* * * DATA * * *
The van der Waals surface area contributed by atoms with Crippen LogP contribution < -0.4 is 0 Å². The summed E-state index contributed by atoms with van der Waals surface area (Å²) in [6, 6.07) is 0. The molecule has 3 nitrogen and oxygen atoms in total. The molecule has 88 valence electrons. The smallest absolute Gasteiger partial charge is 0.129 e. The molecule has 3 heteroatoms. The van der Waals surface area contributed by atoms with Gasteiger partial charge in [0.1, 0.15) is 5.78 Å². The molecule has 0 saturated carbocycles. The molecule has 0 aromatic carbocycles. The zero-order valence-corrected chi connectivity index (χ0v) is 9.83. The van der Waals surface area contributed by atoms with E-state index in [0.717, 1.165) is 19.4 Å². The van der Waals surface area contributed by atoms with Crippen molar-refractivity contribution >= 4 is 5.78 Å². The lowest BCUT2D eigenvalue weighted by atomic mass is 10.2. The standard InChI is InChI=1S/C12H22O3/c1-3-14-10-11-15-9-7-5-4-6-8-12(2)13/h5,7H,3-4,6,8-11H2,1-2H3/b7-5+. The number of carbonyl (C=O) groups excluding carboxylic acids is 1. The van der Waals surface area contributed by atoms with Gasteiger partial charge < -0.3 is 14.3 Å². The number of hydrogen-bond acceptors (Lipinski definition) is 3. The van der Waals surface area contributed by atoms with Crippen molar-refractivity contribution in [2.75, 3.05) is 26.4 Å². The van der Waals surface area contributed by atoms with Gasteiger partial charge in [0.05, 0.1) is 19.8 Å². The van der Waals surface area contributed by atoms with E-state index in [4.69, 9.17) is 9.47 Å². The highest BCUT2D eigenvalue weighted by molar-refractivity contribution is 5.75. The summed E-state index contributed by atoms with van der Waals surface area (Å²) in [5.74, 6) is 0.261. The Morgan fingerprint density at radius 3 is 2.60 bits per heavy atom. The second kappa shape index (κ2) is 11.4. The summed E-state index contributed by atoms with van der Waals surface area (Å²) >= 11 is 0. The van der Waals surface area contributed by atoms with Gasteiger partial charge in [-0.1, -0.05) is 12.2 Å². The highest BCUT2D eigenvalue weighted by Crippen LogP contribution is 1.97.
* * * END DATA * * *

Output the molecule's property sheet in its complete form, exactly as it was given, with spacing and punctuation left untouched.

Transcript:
The van der Waals surface area contributed by atoms with Crippen LogP contribution < -0.4 is 0 Å². The summed E-state index contributed by atoms with van der Waals surface area (Å²) in [6, 6.07) is 0. The molecule has 3 nitrogen and oxygen atoms in total. The molecule has 88 valence electrons. The smallest absolute Gasteiger partial charge is 0.129 e. The molecule has 3 heteroatoms. The van der Waals surface area contributed by atoms with Gasteiger partial charge in [0.1, 0.15) is 5.78 Å². The molecule has 0 saturated carbocycles. The molecule has 0 aromatic carbocycles. The zero-order valence-corrected chi connectivity index (χ0v) is 9.83. The van der Waals surface area contributed by atoms with E-state index in [0.717, 1.165) is 19.4 Å². The van der Waals surface area contributed by atoms with Crippen molar-refractivity contribution >= 4 is 5.78 Å². The lowest BCUT2D eigenvalue weighted by atomic mass is 10.2. The standard InChI is InChI=1S/C12H22O3/c1-3-14-10-11-15-9-7-5-4-6-8-12(2)13/h5,7H,3-4,6,8-11H2,1-2H3/b7-5+. The number of carbonyl (C=O) groups excluding carboxylic acids is 1. The van der Waals surface area contributed by atoms with Gasteiger partial charge < -0.3 is 14.3 Å². The number of hydrogen-bond acceptors (Lipinski definition) is 3. The van der Waals surface area contributed by atoms with Crippen molar-refractivity contribution in [2.75, 3.05) is 26.4 Å². The van der Waals surface area contributed by atoms with Gasteiger partial charge in [0.05, 0.1) is 19.8 Å². The van der Waals surface area contributed by atoms with E-state index in [4.69, 9.17) is 9.47 Å². The highest BCUT2D eigenvalue weighted by molar-refractivity contribution is 5.75. The summed E-state index contributed by atoms with van der Waals surface area (Å²) in [5.74, 6) is 0.261. The Morgan fingerprint density at radius 3 is 2.60 bits per heavy atom. The second kappa shape index (κ2) is 11.4. The summed E-state index contributed by atoms with van der Waals surface area (Å²) >= 11 is 0. The van der Waals surface area contributed by atoms with Gasteiger partial charge in [-0.1, -0.05) is 12.2 Å². The highest BCUT2D eigenvalue weighted by Crippen LogP contribution is 1.97.